Sitting below Scott’s premium Scale hardtail series, the Aspect range of bikes offers a choice of 29er or 650b rides. The 740 combines sleek, race inspired looks with a 100mm (3.9in) travel fork and a full complement of Shimano’s mid-range stop and go bits. Does race influence have any place on this kind of entry-level trail bike?
Frame and equipment: functional, with some nice race touches
The race influence is most easily seen up at the front of the Aspect’s frame, where the top and down tubes are joined with an extended weld bead. This creates a chunky box section that helps reduce frame twist and increase protection from big impacts. It also keeps the head tube short, and that reduces the handlebar height – not a big issue for trail bike designers, but the kind of thing racers look for.
Elsewhere it’s business as usual, with a tidy, functional frame that’s distinctly lacking in bells or whistles. Scott has opted for traditional split gear cable housings, reducing friction between shifter and derailleur at the risk of increased maintenance due to water ingress – the last loop of housing running between the seatstay and rear derailleur is particularly vulnerable. The upside is that slotted guides make replacement quick and easy. Rear rack mounts show Scott hasn’t forgotten that the Aspect is likely to be pressed into double duty by some riders.
Suntour's journeyman XCM fork performed acceptably on our test machine – though Kenda's Slant Six treads were a scary prospect in the wet
The fork is Suntour’s ubiquitous XCM coil-sprung unit, complete with leg-top lockout and preload adjustment. Our sample was among the better examples of this fork that we’ve tried, though we’d happily trade the largely redundant lockout lever for a rebound adjuster to tame the undamped return stroke.
The finishing kit comes from Syncros – now owned by Scott – adding some of the big-name kudos that’s often lacking at this price. In keeping with the racy image, there’s a flat handlebar rather than a riser. We’ve no complaints with the Shimano gears and brakes, which deliver the reliable changes and predictable modulation you’d expect.
Our only kit related gripe is with Kenda's Slant 6 tyres. The rounded profile, chamfered knobs and cheap, hard rubber compound combine to deliver minimal lateral grip on off-camber surfaces and a scary lack of driving or braking grip on wet rock or roots. We spent most of our (damp) testing time fighting to keep the rear end driving and the front end steering.
Ride and handling: heavy, but nimbler than you might think
The looks might be race inspired, but some of the numbers suggest otherwise. No one’s going to get excited about the Aspect 740’s distinctly average for the price 14.1kg (31lb) weight, and the slack 67-degree head angle doesn’t suggest cut-and-thrust handling either. Throw a leg over the Scott though, and the low front end – helped by the stubby head tube and flat bar – puts you in the flat back, weight forward ride position that anyone with any experience of XC racing will feel immediately familiar with. So what’s going on?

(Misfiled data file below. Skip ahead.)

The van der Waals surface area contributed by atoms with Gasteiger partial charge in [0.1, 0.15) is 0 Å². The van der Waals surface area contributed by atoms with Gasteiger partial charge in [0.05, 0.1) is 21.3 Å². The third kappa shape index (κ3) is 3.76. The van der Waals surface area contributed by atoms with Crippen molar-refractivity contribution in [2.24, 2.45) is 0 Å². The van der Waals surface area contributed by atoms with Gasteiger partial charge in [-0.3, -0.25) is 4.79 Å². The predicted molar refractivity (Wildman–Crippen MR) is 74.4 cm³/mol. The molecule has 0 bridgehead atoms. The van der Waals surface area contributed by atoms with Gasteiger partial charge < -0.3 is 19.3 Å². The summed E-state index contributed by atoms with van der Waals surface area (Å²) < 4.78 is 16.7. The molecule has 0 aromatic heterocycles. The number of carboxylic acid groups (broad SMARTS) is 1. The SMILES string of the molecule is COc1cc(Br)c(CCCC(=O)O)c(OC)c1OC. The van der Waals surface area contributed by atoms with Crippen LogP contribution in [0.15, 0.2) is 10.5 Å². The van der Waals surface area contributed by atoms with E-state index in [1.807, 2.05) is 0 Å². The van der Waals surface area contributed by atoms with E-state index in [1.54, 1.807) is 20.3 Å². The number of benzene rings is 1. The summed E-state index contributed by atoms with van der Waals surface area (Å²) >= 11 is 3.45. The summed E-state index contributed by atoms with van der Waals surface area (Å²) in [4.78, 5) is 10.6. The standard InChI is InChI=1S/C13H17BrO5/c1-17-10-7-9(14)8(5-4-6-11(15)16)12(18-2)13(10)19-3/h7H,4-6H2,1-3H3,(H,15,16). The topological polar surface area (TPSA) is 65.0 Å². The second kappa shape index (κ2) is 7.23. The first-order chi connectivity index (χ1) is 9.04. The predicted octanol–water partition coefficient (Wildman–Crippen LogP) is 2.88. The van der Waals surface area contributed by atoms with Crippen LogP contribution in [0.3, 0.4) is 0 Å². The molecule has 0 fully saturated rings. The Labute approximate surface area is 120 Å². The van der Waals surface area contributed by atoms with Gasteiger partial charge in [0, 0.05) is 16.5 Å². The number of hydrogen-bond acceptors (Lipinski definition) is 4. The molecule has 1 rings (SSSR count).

Beginners may baulk at the idea of putting some of their weight over the front of the bike, but the subtly lowered handlebar of the Aspect 740 transfers just enough of the rider’s weight to the front wheel to create a bike that rides a whole lot better than its price or heft might suggest. That’s because the stretched out, low position favoured by XC racers is incredibly efficient, allowing powerful lower back muscles, arms and shoulders to do some of the work of powering the bike forward and steering it over and around obstacles.
The Aspect 740 is great-handling, and unexpectedly willing and rapid on the trail
With the rider’s weight better balanced between the wheels, there’s more grip for steering and braking at speed and the rear end is better able to float over obstacles. Those racers aren’t stupid – it’s just a ride position that takes a bit of getting used to.
Downsides? Those hard-compound Kendas make the Scott a scary handful in the wet – we’d ditch them for something better and pay the difference. The fork can sometimes be provoked into a harsh top-out clunk, which is offputting. And there’s no escaping the weight, though better rubber would shave a chunk off that too.
These niggles aside, the Aspect 740 shows that race influence can translate very well to a trail bike. If cruising and looking at the view is your thing you might be better served elsewhere. But if you want a bike you can ride hard when the mood takes you, the Aspect 740 offers a lot for the cash.